Southwest Waterfront: A Tiny Neighborhood on the Cusp

  • April 24th 2015

by Lillian Dickerson

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Southwest Waterfront: A Tiny Neighborhood on the Cusp: Figure 1
Rendering of The Wharf

Over the past five years, UrbanTurf has profiled more than 80 neighborhoods in the DC area. See them all here. We are revisiting each of those neighborhoods to update our profiles and see how they've changed over the years. Nestled between the Washington Channel and the Anacostia River, one of the smallest neighborhoods in DC’s smallest quadrant unassumingly chugs along. From the beginning, Southwest Waterfront has been a diverse area – a more spacious, peaceful escape from the rest of the District. However, “The Little Quadrant That Could” is about to get a much bigger personality. Plans already set in motion for major development along the channel will drastically alter the landscape, leaving its façade, as it is now, unrecognizable.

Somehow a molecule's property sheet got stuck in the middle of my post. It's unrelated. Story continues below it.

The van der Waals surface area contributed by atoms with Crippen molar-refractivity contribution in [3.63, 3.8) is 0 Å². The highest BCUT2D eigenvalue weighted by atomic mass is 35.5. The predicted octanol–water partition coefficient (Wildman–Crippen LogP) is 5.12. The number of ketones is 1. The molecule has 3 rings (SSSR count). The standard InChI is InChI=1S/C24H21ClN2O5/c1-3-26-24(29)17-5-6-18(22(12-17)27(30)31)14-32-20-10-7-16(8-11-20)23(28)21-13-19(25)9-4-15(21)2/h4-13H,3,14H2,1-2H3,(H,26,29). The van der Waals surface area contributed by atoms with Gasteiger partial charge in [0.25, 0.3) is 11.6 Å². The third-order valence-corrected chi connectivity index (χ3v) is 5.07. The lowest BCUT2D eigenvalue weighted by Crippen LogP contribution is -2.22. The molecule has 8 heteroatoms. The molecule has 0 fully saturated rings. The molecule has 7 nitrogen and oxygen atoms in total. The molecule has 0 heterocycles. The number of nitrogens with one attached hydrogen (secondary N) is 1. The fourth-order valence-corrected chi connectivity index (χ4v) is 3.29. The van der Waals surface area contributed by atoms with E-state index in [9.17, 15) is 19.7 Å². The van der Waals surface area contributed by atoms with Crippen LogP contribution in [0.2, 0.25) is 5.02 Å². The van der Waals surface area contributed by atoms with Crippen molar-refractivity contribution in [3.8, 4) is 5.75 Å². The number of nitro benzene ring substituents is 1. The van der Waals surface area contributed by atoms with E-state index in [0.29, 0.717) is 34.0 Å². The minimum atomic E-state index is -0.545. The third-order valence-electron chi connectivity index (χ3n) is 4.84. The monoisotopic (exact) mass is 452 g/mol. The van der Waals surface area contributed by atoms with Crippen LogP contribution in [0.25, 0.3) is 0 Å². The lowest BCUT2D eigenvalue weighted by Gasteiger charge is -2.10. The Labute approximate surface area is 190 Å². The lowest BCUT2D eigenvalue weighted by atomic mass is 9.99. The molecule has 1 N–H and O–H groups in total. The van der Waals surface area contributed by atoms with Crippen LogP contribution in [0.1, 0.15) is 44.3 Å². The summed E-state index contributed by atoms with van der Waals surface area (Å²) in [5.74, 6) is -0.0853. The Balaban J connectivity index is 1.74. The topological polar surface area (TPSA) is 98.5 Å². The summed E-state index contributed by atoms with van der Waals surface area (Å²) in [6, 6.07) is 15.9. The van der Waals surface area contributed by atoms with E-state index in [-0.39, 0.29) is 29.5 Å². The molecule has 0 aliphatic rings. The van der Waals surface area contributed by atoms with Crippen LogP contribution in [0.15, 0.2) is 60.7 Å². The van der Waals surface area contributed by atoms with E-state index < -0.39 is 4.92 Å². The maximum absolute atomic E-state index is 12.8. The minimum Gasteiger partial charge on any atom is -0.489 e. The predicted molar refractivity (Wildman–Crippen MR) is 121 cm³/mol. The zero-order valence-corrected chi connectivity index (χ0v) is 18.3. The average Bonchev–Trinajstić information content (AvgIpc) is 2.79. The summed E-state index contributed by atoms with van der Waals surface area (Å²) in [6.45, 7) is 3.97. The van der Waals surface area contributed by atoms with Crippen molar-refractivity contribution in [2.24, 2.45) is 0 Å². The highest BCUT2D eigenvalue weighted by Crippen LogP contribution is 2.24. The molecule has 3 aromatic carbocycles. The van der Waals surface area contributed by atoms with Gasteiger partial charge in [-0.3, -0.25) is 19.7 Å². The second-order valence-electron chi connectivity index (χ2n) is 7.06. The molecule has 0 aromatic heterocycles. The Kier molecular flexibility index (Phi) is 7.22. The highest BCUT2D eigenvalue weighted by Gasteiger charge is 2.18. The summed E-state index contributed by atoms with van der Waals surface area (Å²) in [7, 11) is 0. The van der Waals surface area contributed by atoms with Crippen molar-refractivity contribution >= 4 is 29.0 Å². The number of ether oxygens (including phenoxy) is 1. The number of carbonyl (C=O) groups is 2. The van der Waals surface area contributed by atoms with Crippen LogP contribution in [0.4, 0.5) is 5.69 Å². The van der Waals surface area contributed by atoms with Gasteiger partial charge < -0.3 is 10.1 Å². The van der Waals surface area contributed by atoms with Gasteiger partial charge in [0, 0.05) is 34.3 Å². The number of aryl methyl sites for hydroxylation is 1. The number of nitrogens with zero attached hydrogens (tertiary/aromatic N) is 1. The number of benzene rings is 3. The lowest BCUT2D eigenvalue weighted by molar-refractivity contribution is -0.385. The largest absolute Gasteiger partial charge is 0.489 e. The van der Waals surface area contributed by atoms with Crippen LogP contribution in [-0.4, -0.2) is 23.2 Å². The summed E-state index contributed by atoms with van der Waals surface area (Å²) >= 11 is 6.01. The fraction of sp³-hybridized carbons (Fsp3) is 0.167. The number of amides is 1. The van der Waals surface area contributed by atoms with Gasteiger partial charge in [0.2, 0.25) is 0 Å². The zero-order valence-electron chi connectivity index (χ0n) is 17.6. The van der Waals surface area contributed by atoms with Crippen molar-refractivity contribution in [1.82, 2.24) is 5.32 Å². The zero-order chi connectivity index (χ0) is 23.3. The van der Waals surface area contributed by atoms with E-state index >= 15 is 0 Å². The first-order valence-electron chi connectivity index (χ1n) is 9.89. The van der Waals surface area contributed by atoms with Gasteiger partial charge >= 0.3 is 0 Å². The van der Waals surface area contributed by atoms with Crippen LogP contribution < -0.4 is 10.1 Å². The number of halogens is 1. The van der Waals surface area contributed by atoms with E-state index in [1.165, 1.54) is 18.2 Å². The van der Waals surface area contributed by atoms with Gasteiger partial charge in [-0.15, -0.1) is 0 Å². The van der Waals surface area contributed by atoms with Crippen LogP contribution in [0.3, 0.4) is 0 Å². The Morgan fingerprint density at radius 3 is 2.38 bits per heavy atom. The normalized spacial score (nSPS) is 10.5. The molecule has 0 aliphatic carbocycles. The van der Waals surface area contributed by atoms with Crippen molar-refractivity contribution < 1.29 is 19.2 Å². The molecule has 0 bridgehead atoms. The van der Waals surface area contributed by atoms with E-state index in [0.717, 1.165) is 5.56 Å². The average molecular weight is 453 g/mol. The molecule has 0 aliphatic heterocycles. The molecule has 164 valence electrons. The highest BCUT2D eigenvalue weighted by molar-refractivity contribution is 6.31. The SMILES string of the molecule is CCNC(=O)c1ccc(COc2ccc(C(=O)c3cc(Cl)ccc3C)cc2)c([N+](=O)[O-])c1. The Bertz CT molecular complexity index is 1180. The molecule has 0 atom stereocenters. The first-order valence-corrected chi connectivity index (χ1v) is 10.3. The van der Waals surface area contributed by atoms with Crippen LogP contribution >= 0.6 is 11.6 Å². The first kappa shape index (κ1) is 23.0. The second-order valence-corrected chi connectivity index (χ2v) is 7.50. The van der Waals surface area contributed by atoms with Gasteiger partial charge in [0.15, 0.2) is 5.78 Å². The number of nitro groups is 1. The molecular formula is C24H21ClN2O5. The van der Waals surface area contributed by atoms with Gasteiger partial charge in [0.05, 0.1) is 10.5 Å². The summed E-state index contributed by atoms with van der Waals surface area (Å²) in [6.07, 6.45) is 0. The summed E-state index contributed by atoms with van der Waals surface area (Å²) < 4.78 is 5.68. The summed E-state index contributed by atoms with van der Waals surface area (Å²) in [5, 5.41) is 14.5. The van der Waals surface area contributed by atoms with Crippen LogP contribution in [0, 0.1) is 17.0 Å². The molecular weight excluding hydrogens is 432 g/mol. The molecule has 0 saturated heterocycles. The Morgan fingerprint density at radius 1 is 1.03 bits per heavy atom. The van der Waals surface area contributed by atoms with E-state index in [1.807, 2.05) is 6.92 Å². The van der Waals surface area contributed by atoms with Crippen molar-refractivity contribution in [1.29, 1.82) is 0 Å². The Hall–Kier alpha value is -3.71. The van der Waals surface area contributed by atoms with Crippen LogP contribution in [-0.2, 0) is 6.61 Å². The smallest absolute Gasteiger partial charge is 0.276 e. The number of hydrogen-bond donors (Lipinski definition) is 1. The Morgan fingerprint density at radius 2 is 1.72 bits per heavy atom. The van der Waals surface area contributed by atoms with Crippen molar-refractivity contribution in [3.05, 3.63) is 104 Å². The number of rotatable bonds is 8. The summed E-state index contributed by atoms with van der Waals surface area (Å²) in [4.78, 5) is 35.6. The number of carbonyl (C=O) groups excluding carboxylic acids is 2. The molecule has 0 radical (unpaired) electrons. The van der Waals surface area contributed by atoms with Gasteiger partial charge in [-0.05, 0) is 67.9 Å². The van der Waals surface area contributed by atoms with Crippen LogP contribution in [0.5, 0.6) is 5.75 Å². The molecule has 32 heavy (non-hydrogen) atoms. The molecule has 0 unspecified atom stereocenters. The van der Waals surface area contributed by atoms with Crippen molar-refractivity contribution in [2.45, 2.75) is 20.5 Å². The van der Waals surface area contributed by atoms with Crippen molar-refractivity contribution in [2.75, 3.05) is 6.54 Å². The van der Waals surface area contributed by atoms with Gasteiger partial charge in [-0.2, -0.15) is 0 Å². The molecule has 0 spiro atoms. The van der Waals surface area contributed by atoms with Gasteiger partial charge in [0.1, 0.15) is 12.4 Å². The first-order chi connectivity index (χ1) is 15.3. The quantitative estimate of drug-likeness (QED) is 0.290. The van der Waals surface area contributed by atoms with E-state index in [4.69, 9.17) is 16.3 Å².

Right Along the Water

Southwest Waterfront inhabits a unique area. While within walking distance of many desirable places in the city – Nats Stadium, the National Mall, Chinatown – it very distinctly remains its own little island. To the north, the Southwest Freeway isolates the neighborhood from the rest of DC. South Capitol Street, on its eastern border, segregates Southwest Waterfront from Navy Yard and Nationals Park. To the south lies Fort McNair and Buzzard Point, while the Washington Channel acts as a natural border to the west.

Urban Renewal Gone Wrong